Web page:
December 13, 2016 - 8:48am
posted by Mike Pettinella in news, Ellicott Station, Batavia Development Corp., freshLAB.
  • The startup and/or expansion of seven Batavia-based businesses that capitalized on microenterprise grants;
  • The imminent transformation of the former J.J. Newberry building on Main Street into a brewing company and “freshLAB” restaurant;
  • And, of course, the $17 million renovation and redevelopment of the former Santy’s Tire Shop and Soccio & Della Penna Construction site on Ellicott Street into a retail/commercial/residential complex.

These projects, along with a handful of other grant-aided ventures, signal a continuing, successful effort by the Batavia Development Corp. to revitalize the city’s downtown and broaden the tax base throughout the municipality, said the president of the organization’s board of directors.

Speaking Monday night at the City Council meeting, Ray Chaya, a BDC board member for nine years who is “terming out” next month, said Batavia’s positive, can-do message has resonated with regional and state economic development agencies. As a result, grants have been awarded to initiatives to the tune of more than $2 million.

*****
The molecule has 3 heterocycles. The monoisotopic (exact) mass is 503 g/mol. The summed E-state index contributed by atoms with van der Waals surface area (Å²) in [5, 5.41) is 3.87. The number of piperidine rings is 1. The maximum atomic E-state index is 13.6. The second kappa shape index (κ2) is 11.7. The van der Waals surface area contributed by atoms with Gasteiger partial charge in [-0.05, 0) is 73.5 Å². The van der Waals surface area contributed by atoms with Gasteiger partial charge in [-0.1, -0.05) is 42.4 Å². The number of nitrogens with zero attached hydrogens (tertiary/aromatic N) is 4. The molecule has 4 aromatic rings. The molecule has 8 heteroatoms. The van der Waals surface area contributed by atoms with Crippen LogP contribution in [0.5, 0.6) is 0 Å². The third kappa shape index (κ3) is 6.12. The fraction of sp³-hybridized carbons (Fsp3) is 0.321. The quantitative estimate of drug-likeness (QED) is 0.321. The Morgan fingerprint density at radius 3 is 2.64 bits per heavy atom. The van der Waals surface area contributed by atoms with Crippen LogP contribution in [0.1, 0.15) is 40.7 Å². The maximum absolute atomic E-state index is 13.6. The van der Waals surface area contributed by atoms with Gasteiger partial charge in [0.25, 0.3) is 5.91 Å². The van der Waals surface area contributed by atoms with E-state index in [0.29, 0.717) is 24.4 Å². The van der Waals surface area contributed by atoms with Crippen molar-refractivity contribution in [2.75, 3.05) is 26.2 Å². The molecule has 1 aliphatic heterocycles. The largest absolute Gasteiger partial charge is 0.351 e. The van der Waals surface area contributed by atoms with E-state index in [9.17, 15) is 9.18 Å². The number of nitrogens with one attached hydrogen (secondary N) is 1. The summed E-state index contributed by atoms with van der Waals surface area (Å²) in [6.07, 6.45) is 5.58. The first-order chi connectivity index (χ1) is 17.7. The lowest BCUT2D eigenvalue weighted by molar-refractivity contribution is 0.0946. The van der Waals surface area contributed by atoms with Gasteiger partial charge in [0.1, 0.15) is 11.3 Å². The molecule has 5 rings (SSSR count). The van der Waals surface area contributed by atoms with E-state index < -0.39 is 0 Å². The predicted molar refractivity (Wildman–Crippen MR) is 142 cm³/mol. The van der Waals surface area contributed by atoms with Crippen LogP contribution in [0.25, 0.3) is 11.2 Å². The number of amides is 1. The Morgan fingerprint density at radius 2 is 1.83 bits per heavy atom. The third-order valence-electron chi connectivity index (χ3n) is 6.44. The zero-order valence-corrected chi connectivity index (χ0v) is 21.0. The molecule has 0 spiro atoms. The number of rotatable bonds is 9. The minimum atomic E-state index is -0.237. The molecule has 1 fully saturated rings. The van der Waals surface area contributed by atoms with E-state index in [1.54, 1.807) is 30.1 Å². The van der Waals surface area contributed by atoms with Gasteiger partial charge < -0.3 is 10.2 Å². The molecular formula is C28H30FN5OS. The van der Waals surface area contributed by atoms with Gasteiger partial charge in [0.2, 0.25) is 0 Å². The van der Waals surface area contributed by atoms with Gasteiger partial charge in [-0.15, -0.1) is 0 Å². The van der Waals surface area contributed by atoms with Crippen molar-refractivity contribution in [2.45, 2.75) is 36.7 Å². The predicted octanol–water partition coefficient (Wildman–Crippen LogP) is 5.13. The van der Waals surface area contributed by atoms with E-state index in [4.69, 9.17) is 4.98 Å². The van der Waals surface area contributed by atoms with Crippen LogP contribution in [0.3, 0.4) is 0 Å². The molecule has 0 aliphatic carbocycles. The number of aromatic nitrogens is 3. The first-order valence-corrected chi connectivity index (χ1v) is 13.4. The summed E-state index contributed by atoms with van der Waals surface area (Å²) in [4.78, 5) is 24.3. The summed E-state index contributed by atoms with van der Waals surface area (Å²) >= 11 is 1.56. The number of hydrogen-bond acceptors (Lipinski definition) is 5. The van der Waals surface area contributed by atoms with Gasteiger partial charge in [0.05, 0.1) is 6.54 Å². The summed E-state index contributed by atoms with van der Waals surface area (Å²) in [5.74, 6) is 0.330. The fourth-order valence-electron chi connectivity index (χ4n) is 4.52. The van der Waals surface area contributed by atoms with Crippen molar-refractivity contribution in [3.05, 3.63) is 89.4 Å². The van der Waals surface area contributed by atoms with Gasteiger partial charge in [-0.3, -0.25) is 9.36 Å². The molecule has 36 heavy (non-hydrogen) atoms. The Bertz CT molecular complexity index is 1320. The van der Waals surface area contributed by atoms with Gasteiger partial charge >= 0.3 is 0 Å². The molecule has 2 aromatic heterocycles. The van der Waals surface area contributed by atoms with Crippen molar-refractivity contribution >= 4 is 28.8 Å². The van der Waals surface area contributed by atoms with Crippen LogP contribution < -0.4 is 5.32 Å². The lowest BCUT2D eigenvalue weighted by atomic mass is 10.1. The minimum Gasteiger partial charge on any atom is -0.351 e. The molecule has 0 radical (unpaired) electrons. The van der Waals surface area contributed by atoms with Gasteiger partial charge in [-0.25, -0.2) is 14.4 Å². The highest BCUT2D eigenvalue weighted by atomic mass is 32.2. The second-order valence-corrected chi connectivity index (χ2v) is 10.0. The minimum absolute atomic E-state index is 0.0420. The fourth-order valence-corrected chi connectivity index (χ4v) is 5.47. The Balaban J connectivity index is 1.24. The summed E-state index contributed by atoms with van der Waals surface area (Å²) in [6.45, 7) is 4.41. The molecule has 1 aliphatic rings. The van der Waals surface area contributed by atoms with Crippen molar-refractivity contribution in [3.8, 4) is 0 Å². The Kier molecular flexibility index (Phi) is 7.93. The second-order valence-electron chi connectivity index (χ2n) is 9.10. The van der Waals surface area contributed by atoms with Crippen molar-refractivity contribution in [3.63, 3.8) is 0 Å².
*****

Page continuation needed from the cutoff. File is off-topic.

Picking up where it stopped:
“We’ve come to be a community of believers,” Chaya said, noting that the passing of resolutions by government boards, phone calls from local leaders to regional executives and media coverage were key factors in last week’s awarding of the $1.9 million Consolidated Funding Application grant by the Finger Lakes Regional Development Council for the Ellicott Station project.

He added that the BDC also expects to receive a $500,000 Restore NY grant for environmental remediation of the Santy’s/Della Penna site, and the developer, Savarino Cos. of Buffalo, is in line to receive federal new market tax credits “to help close the gap” and make the project worthwhile.

City Manager Jason Molino said the BDC is looking into “multiple funding sources to offset the cost,” including Brownfield cleanup tax credits and the Batavia Pathway to Prosperity fund – a partnership of the City of Batavia, Genesee County, Batavia City School District and Genesee County Economic Development Center.